Snapshots from four races across the nation reveal how things look for House Republicans with Election Day six months away.
House Republicans are already facing 29 retirements among their 198 incumbents.
In a body with 435 members, random, regrettable events always manage to strike sooner or later — but for Republicans, it just happened in a competitive congressional district.
On Thursday, the Washington Post reported that Rep. Vito Fossella, who has represented New York’s 13th district since 1997, had been arrested for drunk driving in Alexandria, Va.
“Last night I made an error in judgment,” Fossella said in a statement.
“As a parent, I know that taking even one drink of alcohol before getting behind the wheel of a car is wrong. I apologize to my family and the constituents of the 13th Congressional District for embarrassing them, as well as myself.”
Who has more money?
In addition to this mishap, there’s also a money disparity that reveals all isn’t as it should be for the long-entrenched GOP incumbent.
Incumbents normally have more than a two-to-one cash advantage over challengers in House races.
Yet Domenic Recchia, a Democrat running against Fossella, had nearly $100,000 more cash in his campaign war chest than his competitor did at the end of March.
But maybe the prognosis isn't as bad for Fossella as it might seem: there are in fact two Democratic candidates running for Fossella’s seat and they'll have to duke it out with each other in a very late (Sept. 9) primary — unless party leaders persuade one of them to step aside.
Recchia will square off against Steve Harrison, who lost to Fossella in 2006. As of March 31, Harrison reported having about $91,000 in campaign cash.
Fossella has already spent more than $600,000 on direct mail, strategic consultants, polling and other expenses.
He is one of the few northeastern House Republicans to have survived the decimation of 2006, when voters ousted 11 GOP incumbents in New England, New York, and Pennsylvania.
Fossella’s district, which encompasses the borough of Staten Island and part of Brooklyn, has been an enclave of Republican loyalty in heavily Democratic New York City.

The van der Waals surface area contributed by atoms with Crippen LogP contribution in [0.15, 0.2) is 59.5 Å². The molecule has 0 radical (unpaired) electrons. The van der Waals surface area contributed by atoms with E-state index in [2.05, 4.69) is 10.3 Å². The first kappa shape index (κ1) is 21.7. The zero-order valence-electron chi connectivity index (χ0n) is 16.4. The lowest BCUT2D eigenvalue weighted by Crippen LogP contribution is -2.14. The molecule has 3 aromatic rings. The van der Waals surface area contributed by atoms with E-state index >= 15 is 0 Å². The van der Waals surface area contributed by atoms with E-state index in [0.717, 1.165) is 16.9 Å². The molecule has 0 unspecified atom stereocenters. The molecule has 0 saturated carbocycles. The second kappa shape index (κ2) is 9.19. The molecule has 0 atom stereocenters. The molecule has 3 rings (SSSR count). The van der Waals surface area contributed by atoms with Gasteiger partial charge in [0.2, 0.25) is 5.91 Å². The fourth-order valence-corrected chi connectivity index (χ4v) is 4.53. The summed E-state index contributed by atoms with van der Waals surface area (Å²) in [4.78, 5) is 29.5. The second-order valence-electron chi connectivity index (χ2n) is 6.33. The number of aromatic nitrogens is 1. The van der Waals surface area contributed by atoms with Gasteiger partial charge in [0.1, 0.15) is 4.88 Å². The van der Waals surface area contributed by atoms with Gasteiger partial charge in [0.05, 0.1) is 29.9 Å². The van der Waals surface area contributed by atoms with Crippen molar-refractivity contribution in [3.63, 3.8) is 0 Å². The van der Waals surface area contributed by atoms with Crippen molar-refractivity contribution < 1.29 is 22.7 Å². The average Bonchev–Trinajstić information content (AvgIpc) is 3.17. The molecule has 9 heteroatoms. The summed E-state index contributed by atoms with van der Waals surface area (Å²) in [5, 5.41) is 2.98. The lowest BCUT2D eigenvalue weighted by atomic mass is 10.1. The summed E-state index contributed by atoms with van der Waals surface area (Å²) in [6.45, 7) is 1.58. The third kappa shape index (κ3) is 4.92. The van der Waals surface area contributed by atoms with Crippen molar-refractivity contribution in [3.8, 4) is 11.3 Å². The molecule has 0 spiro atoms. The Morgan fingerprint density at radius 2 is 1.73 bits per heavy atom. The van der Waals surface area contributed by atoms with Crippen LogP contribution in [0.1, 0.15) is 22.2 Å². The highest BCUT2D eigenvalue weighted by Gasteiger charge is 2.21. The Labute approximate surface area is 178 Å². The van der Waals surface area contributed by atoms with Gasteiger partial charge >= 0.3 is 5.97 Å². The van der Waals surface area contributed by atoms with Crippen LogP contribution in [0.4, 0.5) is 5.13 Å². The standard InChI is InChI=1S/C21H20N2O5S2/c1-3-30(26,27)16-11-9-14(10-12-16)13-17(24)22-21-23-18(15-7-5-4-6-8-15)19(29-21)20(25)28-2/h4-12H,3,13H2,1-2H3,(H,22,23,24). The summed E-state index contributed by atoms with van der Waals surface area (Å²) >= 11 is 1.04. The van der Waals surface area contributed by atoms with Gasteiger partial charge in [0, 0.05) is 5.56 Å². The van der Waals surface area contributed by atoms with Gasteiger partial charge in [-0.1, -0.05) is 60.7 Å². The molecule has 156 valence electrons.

President Bush carried the district by ten percentage points in 2004, and Fossella hasn't had a tight re-election race since he won his seat in 1997.
Meanwhile a couple of hundred miles north of Fossella’s turf, in an upstate New York district which Bush won with 53 percent of the vote in 2004, Democratic freshman Rep. Michael Arcuri has no Republican opponent as of now.
There is talk that a local Republican businessman, Richard Hannah, is about to enter the race. But if Republicans can’t field a well-funded opponent in what was, only two years ago, a Republican district, it will free the Democrats to spend money elsewhere.
Just an hour's drive west on the New York Thruway is the congressional district that has long been represented by Republican Jim Walsh who decided to retire after surviving a nail-biter in 2006.
His Democratic foe Dan Maffei is running again. Only this week did the Republicans find a candidate, Dale Sweetland, to oppose Maffei. To start fundraising on May 2 is daunting. Maffei already had more than $675,000 in the bank at the end of March.
Meanwhile in Macon, Ga., three-term Democrat Rep. Jim Marshall who represents a district Bush won with 56 percent in 2004, has nearly three times as much cash on hand as his Republican challenger, retired Air Force Gen. Rick Goddard.
But Republicans say this will be a competitive race. After all, Marshall barely held on to his seat even during the 2006 Democratic wave.
Marshall spoke well of Bush's Iraq policy in January 2007 when almost no Democrats would do so.
According to a Congressional Quarterly analysis, Marshall voted in alignment with Bush 37 percent of the time on key votes last year, making him the House Democrat most in accord with the president, which tells you something about this district.
Of course, Democratic performance in House races on Nov. 4 hinges partly on their presidential candidate and whether that person acts as a dead weight on Democratic candidates in Republican-leaning districts such as Marshall’s.
Democrats have money advantage
Most conditions look exceedingly good for Democrats at this point. For instance, by the end of last year, Democratic House candidates had raised more than $200 million, while GOP candidates had raised $57 million less.
The high point for House Democrats in recent decades came during President Lyndon Johnson’s 1964 landslide when the voters rejected Republican Barry Goldwater, who took a lot of Republicans down with him.
House Republicans lost 37 seats in that debacle, giving Democrats a total of 295 seats in the new Congress.
It's unlikely that House Speaker Nancy Pelosi will hit that mark on the night of Nov. 4.
Goldwater was from Arizona as is John McCain, but McCain is no Barry Goldwater.
One of the crucial questions for the fall campaign will be whether McCain's "green" stances on issues like global warming will lift GOP House candidates in environmentally-minded states such as New Hampshire and Minnesota.
“The key number to watch is 192. From the late 1950s to 1994, the GOP could never win more than 192 seats in the House,” said John Pitney, professor of American politics at Claremont McKenna College in Claremont, Calif.
“This ‘glass ceiling’ led to the perception that the House GOP was a permanent minority. If Republicans come out of the 2008 election with more than 192 seats, they will have an outside chance of regaining the majority in 2010,” he said.
“But if they fall below this level, they will be in danger. They might not be a permanent minority, but majority status will be a distant prospect.”